It is widely recognized that financial literacy impacts a person’s overall economic success. In fact, studies have shown that individuals who are exposed to economic and financial education at an early age are more likely to exhibit positive financial behaviors when they are older (e.g., maintaining high credit scores, accumulating wealth). As a result, many states are requiring high school students to take a course in either economics or personal finance before they graduate.1
Whether you are just starting out and beginning to manage your own finances or simply want to stay on top of your current financial situation, it’s important to always keep these basic principles of financial literacy in mind.
1. Create a budget and stick with it. A budget helps you stay on track with your finances. Start by identifying your income and expenses. Next, compare the two totals to make sure you are spending less than you earn. Hopefully, your budget is still on the right track. If you find that your expenses outweigh your income, you’ll need to make some adjustments. Finally, while straying from your budget from time to time is normal, once you have a solid budget in place it’s important to try to stick with it.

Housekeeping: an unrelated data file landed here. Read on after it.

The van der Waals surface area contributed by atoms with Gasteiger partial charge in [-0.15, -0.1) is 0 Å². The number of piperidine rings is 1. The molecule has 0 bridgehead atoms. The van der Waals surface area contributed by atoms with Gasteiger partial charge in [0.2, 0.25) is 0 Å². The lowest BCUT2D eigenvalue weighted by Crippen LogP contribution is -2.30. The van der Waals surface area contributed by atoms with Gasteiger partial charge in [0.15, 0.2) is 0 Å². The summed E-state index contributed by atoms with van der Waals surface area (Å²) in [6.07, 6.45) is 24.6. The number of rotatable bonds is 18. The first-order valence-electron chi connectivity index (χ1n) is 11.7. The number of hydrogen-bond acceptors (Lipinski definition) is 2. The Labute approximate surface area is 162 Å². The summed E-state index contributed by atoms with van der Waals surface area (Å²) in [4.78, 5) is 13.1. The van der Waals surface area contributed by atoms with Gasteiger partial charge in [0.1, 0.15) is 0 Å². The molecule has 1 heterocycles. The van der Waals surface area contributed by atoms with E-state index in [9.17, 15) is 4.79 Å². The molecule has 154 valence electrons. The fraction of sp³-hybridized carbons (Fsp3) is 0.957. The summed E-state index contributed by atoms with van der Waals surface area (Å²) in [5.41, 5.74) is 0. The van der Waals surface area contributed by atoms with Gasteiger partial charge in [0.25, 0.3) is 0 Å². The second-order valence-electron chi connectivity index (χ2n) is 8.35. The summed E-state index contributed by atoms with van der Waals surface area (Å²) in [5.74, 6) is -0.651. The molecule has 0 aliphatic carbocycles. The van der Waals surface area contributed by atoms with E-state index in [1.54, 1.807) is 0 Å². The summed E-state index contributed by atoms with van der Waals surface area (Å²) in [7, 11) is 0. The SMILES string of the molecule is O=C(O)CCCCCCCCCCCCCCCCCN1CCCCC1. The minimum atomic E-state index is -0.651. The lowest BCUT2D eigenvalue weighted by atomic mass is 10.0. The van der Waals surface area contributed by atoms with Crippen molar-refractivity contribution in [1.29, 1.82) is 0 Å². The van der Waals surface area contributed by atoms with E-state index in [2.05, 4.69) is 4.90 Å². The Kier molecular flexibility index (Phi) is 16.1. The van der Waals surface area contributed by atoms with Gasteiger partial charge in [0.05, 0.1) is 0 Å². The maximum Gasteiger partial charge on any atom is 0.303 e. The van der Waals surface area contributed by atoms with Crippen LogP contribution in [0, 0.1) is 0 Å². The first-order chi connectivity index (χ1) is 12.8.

2. Set financial goals. Setting goals is an important part of life, particularly when it comes to your finances. Short-term goals may include saving for a new car or building an emergency fund, while long-term goals may take more time to achieve (e.g., saving for a child’s education or retirement). Over time, your personal or financial circumstances will most likely change, so you’ll need to be ready to make adjustments and reprioritize your goals as needed.
3. Manage your credit and debt. Reducing debt is part of any healthy financial plan. Whether you have student loan debt, an auto loan, and/or a credit-card balance, you’ll want to pay it down as quickly as possible. Start by tracking all of your balances while being mindful of interest rates and hidden fees. Next, optimize your repayments by paying off any high-interest debt first and/or taking advantage of a debt consolidation/refinancing program.
4. Protect yourself. When it comes to insurance coverage, are you adequately protected? Having the appropriate amount of insurance to help protect yourself against possible losses is an important part of any financial strategy. Your insurance needs will depend on your individual circumstances and can change over time. As a result, you’ll want to make sure your coverage properly aligns with your income and family/personal circumstances.
12020 Survey of the States, Council for Economic Education
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